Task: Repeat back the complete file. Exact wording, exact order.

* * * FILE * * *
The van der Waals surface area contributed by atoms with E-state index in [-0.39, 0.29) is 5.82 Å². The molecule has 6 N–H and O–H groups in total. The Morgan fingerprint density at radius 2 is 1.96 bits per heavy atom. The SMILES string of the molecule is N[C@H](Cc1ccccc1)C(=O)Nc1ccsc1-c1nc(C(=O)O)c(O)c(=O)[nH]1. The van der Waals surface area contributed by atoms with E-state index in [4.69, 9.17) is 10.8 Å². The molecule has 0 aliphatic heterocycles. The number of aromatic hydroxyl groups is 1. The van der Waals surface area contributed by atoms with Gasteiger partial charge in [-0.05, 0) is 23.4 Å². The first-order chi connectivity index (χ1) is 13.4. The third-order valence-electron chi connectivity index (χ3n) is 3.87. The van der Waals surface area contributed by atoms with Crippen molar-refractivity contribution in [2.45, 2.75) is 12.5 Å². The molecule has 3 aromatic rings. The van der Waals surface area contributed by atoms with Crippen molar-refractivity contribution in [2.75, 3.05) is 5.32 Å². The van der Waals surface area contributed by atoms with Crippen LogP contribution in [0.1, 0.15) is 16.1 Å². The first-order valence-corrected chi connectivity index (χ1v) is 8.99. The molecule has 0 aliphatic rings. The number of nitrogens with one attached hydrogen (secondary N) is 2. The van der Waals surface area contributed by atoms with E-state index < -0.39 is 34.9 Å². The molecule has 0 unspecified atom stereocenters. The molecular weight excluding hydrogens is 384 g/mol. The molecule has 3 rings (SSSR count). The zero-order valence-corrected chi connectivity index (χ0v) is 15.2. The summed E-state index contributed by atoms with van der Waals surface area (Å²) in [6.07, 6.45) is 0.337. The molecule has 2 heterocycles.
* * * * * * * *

The van der Waals surface area contributed by atoms with E-state index in [-0.39, 0.29) is 5.82 Å². The molecule has 6 N–H and O–H groups in total. The Morgan fingerprint density at radius 2 is 1.96 bits per heavy atom. The SMILES string of the molecule is N[C@H](Cc1ccccc1)C(=O)Nc1ccsc1-c1nc(C(=O)O)c(O)c(=O)[nH]1. The van der Waals surface area contributed by atoms with E-state index in [4.69, 9.17) is 10.8 Å². The molecule has 0 aliphatic heterocycles. The number of aromatic hydroxyl groups is 1. The van der Waals surface area contributed by atoms with Gasteiger partial charge in [-0.05, 0) is 23.4 Å². The first-order chi connectivity index (χ1) is 13.4. The third-order valence-electron chi connectivity index (χ3n) is 3.87. The van der Waals surface area contributed by atoms with Crippen molar-refractivity contribution in [2.45, 2.75) is 12.5 Å². The molecule has 3 aromatic rings. The van der Waals surface area contributed by atoms with Crippen molar-refractivity contribution in [2.75, 3.05) is 5.32 Å². The van der Waals surface area contributed by atoms with Crippen LogP contribution in [0.1, 0.15) is 16.1 Å². The first-order valence-corrected chi connectivity index (χ1v) is 8.99. The molecule has 0 aliphatic rings. The number of nitrogens with one attached hydrogen (secondary N) is 2. The van der Waals surface area contributed by atoms with E-state index < -0.39 is 34.9 Å². The molecule has 0 unspecified atom stereocenters. The molecular weight excluding hydrogens is 384 g/mol. The molecule has 3 rings (SSSR count). The zero-order valence-corrected chi connectivity index (χ0v) is 15.2. The summed E-state index contributed by atoms with van der Waals surface area (Å²) in [6.07, 6.45) is 0.337. The molecule has 2 heterocycles.